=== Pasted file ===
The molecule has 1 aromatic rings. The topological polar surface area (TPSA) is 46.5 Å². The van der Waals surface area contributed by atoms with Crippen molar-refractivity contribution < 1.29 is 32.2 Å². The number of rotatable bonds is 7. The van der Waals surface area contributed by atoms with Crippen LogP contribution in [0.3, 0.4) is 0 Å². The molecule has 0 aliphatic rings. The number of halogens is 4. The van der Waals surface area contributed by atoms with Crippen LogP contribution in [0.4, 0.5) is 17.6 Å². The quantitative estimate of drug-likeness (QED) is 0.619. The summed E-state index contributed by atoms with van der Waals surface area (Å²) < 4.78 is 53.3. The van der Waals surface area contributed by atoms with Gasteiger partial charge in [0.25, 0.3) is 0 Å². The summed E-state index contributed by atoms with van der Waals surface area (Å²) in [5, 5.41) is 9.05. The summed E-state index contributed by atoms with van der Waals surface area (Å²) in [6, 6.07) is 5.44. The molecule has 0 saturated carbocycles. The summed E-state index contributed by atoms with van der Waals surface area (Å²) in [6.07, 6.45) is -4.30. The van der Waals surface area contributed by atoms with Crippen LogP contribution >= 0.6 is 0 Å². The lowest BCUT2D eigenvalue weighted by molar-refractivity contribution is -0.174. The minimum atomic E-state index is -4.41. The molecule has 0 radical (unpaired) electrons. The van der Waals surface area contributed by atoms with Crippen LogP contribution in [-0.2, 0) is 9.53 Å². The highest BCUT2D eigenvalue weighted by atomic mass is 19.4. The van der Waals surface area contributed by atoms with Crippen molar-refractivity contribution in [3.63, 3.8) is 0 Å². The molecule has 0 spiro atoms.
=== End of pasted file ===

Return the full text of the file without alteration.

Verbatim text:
The molecule has 1 aromatic rings. The topological polar surface area (TPSA) is 46.5 Å². The van der Waals surface area contributed by atoms with Crippen molar-refractivity contribution < 1.29 is 32.2 Å². The number of rotatable bonds is 7. The van der Waals surface area contributed by atoms with Crippen LogP contribution in [0.3, 0.4) is 0 Å². The molecule has 0 aliphatic rings. The number of halogens is 4. The van der Waals surface area contributed by atoms with Crippen LogP contribution in [0.4, 0.5) is 17.6 Å². The quantitative estimate of drug-likeness (QED) is 0.619. The summed E-state index contributed by atoms with van der Waals surface area (Å²) < 4.78 is 53.3. The van der Waals surface area contributed by atoms with Gasteiger partial charge in [0.25, 0.3) is 0 Å². The summed E-state index contributed by atoms with van der Waals surface area (Å²) in [5, 5.41) is 9.05. The summed E-state index contributed by atoms with van der Waals surface area (Å²) in [6, 6.07) is 5.44. The molecule has 0 saturated carbocycles. The summed E-state index contributed by atoms with van der Waals surface area (Å²) in [6.07, 6.45) is -4.30. The van der Waals surface area contributed by atoms with Crippen LogP contribution >= 0.6 is 0 Å². The lowest BCUT2D eigenvalue weighted by molar-refractivity contribution is -0.174. The minimum atomic E-state index is -4.41. The molecule has 0 radical (unpaired) electrons. The van der Waals surface area contributed by atoms with Crippen LogP contribution in [-0.2, 0) is 9.53 Å². The highest BCUT2D eigenvalue weighted by atomic mass is 19.4. The van der Waals surface area contributed by atoms with Crippen molar-refractivity contribution in [3.63, 3.8) is 0 Å². The molecule has 0 spiro atoms.